Solubility of various inert gases in rat skeletal muscle

For the determination of solubility coefficients, isolated rat abdominal muscles were equilibrated at 37 degrees C with various inert gases saturated with water vapor. After rapid transfer into a closed chamber containing room air the amount of gas extracted from the sample by diffusion was measured by gas chromatography. Corrections for unextracted gas and for gas lost during the transfer of the sample were applied. The following mean values for the solubility coefficients, in mumol-1(-1)-torr(-1), were found: chloro-difluoro-methane (Freon 22), 56.0; acetylene, 55.5; nitrous oxide, 27.7; methane, 2.42; hydrogen, 1.13; helium, 0.608; sulfur hexafluoride, 0.559. The relationships between solubility in tissue, in water and in olive oil are discussed.

Diffusivity of various inert gases in rat skeletal muscle

Krogh’s diffusion constant (K) was determined for various inert gases in isolated rat abdominal muscle at 37 degrees C by measuring the amount of gas diffusing per unit time and partial pressure difference through a portion of the muscle of known surface area and thickness. The following mean values for K, in 10(-9) mmol-min-1-cm-1-torr-1, were obtained: C2H2, 42.2; N2O, 20.0; CHClF2, 18.8; H2, 1.67; He, 1.42; CH4, 1.27; SF6, 0.081. From Krogh’s diffusion constant, the diffusion coefficient (D) was calculated using the solubility coefficient determined previously in the same preparation. The D values thus obtained were found to be about half the D values in water at 37 degrees C. Model calculations show that for gases with high lipid/water partition coefficient, D in tissues containing lipid is underestimated by this method. Graham’s law (inverse proportionality between D and square root of molecular mass) was found to represent a useful approximation for these gases. A better correlation, however, was obtained between D and the molecular diameter.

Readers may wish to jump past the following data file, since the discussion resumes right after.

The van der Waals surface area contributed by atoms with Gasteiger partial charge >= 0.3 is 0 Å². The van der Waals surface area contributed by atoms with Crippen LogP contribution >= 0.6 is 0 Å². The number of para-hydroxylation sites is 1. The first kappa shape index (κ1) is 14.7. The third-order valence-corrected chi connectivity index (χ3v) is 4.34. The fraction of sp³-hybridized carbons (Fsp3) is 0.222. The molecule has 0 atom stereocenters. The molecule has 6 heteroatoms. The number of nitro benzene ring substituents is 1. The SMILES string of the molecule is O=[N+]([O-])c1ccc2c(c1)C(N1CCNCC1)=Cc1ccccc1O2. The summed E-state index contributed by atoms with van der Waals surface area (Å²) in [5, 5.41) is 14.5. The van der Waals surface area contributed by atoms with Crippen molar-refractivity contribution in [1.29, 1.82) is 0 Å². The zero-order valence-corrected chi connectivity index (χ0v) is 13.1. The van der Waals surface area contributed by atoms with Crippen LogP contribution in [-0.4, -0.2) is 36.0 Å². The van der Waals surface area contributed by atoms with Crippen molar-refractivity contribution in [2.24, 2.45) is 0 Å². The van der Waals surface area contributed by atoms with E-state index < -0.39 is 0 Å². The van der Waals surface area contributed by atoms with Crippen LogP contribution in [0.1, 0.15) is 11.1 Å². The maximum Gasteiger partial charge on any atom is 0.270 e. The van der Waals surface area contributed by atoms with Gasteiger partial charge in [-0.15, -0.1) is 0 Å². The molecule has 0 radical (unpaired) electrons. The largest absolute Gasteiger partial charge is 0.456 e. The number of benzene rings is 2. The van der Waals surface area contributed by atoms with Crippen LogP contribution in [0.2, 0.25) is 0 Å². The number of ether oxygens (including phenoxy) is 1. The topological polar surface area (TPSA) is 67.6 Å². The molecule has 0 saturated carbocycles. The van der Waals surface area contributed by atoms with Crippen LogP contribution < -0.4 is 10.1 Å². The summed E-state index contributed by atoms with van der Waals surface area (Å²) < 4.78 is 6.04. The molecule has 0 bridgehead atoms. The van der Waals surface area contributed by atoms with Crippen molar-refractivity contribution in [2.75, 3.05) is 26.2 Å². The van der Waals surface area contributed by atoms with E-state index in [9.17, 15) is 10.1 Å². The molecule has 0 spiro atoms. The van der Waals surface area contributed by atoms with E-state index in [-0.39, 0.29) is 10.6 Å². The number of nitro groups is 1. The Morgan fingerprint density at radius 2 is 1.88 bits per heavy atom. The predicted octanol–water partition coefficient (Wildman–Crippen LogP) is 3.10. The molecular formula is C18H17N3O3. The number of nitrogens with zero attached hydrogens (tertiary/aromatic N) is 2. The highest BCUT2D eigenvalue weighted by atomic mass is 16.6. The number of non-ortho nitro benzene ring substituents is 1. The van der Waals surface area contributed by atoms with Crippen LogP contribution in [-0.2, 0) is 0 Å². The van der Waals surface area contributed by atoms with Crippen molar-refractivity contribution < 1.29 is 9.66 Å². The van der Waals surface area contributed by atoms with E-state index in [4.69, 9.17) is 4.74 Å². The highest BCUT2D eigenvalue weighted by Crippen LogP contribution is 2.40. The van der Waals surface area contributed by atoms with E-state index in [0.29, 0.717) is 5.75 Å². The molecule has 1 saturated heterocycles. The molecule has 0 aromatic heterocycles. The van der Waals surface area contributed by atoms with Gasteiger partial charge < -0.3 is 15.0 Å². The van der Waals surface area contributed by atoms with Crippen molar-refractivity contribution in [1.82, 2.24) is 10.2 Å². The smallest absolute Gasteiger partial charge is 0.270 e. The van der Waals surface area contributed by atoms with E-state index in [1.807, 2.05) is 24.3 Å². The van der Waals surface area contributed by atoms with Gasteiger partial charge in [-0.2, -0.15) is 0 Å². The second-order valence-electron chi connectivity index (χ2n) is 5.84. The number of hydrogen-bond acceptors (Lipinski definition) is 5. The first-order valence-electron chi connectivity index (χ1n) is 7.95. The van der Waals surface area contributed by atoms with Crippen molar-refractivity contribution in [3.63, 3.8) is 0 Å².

Hyperbaric hydrogen therapy: A possible treatment for cancer

Hairless albino mice with squamous cell carcinoma were exposed to a mixture of 2.5 percent oxygen and 97.5 percent hydrogen at a total pressure of 8 atmospheres for periods up to 2 weeks in order to see if a free radical decay catalyzer, such as hydrogen, would cause a regression of the skin tumors. Marked aggression of the tumors was found, leading to the possibility that hyperbaric hydrogen therapy might also prove to be of significance in the treatment of other types of cancer.